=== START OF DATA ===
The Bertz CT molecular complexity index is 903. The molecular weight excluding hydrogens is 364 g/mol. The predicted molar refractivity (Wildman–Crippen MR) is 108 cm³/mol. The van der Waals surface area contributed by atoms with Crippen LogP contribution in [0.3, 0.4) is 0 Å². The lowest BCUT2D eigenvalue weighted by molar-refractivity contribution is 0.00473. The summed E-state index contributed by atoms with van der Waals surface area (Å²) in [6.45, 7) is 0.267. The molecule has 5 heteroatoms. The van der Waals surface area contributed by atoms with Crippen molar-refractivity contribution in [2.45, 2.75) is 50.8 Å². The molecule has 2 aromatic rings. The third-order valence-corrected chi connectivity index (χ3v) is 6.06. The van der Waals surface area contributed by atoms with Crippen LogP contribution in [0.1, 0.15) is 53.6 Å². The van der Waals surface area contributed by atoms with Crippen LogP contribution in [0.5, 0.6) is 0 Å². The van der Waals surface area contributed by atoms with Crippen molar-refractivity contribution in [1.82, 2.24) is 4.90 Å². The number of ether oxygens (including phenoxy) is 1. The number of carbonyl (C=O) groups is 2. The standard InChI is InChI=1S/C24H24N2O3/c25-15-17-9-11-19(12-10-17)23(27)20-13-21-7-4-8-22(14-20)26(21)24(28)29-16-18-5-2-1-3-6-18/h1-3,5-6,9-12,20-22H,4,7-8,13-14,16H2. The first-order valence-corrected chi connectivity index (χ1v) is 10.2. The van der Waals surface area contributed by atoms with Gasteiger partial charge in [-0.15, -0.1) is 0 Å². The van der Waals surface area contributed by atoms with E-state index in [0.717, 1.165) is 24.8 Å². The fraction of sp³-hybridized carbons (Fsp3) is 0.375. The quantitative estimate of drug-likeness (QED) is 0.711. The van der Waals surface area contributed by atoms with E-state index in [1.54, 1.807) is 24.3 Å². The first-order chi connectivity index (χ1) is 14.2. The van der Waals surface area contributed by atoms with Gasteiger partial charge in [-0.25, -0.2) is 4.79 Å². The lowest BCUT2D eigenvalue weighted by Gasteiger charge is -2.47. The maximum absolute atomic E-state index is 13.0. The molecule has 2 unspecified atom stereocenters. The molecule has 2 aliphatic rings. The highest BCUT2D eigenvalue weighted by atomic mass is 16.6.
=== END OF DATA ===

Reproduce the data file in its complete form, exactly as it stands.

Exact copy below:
The Bertz CT molecular complexity index is 903. The molecular weight excluding hydrogens is 364 g/mol. The predicted molar refractivity (Wildman–Crippen MR) is 108 cm³/mol. The van der Waals surface area contributed by atoms with Crippen LogP contribution in [0.3, 0.4) is 0 Å². The lowest BCUT2D eigenvalue weighted by molar-refractivity contribution is 0.00473. The summed E-state index contributed by atoms with van der Waals surface area (Å²) in [6.45, 7) is 0.267. The molecule has 5 heteroatoms. The van der Waals surface area contributed by atoms with Crippen molar-refractivity contribution in [2.45, 2.75) is 50.8 Å². The molecule has 2 aromatic rings. The third-order valence-corrected chi connectivity index (χ3v) is 6.06. The van der Waals surface area contributed by atoms with Crippen LogP contribution in [0.1, 0.15) is 53.6 Å². The van der Waals surface area contributed by atoms with Crippen LogP contribution in [0.5, 0.6) is 0 Å². The van der Waals surface area contributed by atoms with Crippen molar-refractivity contribution in [1.82, 2.24) is 4.90 Å². The number of ether oxygens (including phenoxy) is 1. The number of carbonyl (C=O) groups is 2. The standard InChI is InChI=1S/C24H24N2O3/c25-15-17-9-11-19(12-10-17)23(27)20-13-21-7-4-8-22(14-20)26(21)24(28)29-16-18-5-2-1-3-6-18/h1-3,5-6,9-12,20-22H,4,7-8,13-14,16H2. The first-order valence-corrected chi connectivity index (χ1v) is 10.2. The van der Waals surface area contributed by atoms with Gasteiger partial charge in [-0.15, -0.1) is 0 Å². The van der Waals surface area contributed by atoms with E-state index in [0.717, 1.165) is 24.8 Å². The fraction of sp³-hybridized carbons (Fsp3) is 0.375. The quantitative estimate of drug-likeness (QED) is 0.711. The van der Waals surface area contributed by atoms with E-state index in [1.54, 1.807) is 24.3 Å². The first-order chi connectivity index (χ1) is 14.2. The van der Waals surface area contributed by atoms with Gasteiger partial charge in [-0.25, -0.2) is 4.79 Å². The lowest BCUT2D eigenvalue weighted by Gasteiger charge is -2.47. The maximum absolute atomic E-state index is 13.0. The molecule has 2 unspecified atom stereocenters. The molecule has 2 aliphatic rings. The highest BCUT2D eigenvalue weighted by atomic mass is 16.6.